And finally, they sell these poor, sorry looking, manipulated “seeds” at premium prices, to factory farmers who are just as unimaginative and fearful as they are.

  • They lock these farmers into tight contracts.                                                                      
  •  They sue anyone who is planting heirloom seeds anywhere near their factory farms.
  • They totally abuse free trade policies in order to increase their monopolies.          
  • They have even had governments put laws in place that severely restrict the selling of natural seeds. 

                       These restrictions and the modification of our seeds, that which is most precious and crucial to life, is a blatant betrayal of life.


                                          “ ...through the seeds speak the voices of our ancestors


And so today we could say that another type of voice has been added to that of the seeds ---- it’s a traitor’s voice, one with no thought to the future whatsoever. It is the voice of those, who Vandana Shiva calls “the agents of death”, these corporate monopolies: How far this is from the true voices of our ancestors. The ordinary farmer today will tell you that our seeds are being taken away from us. We now have little control of the world’s food supply. Without hyperbole we can say that the existence of humanity as we know it is at stake.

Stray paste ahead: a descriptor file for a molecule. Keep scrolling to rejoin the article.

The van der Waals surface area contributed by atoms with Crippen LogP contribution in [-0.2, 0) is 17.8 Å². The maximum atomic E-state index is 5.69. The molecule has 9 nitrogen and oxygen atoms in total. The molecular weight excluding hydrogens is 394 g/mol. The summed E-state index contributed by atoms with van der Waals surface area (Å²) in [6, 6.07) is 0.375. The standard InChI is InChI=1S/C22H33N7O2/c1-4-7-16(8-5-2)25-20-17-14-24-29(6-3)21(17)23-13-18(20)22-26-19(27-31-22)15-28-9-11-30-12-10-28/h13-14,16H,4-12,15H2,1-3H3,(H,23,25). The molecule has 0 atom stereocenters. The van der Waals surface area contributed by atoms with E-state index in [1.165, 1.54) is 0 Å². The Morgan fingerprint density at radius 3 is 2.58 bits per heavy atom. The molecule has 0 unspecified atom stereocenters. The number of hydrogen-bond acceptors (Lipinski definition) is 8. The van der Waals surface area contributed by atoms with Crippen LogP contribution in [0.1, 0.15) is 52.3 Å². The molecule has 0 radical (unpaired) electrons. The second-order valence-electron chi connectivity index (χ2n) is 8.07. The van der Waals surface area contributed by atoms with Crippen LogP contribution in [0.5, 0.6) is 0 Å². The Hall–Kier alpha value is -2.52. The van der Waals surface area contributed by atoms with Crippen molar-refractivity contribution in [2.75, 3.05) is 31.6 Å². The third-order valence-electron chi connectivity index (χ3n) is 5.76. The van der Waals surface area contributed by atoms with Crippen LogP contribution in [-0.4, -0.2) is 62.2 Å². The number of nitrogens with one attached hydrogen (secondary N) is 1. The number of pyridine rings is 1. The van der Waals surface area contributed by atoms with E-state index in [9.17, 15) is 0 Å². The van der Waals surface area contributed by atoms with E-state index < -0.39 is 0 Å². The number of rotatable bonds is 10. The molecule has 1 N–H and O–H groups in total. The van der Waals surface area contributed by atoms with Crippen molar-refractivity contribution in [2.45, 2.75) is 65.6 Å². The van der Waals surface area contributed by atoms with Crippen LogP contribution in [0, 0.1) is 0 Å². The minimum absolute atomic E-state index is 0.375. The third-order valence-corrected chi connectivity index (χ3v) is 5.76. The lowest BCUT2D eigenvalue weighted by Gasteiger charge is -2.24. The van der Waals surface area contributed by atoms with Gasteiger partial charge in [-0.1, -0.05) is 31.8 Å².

Over the last twenty or so years a new revolution has been brewing and it’s getting bigger and stronger. It’s a revolution led by the ordinary extraordinary people across the globe who know the truth, who have the vision, as well as the insane courage to face these corporate giants.


It is the aim of those of us who do understand the severity of this problem, to once and for all wipe the slate clean of those seeds that have been manipulated and abused, so that we can plant seeds that are congruent with their own biological imperative and not that of a handful of insatiably avaricious autocrats.

                                                                                    I think Kenny Ausubel’s quote could be added to:

“Plant an heirloom seed today and become the authentic voice of the future.”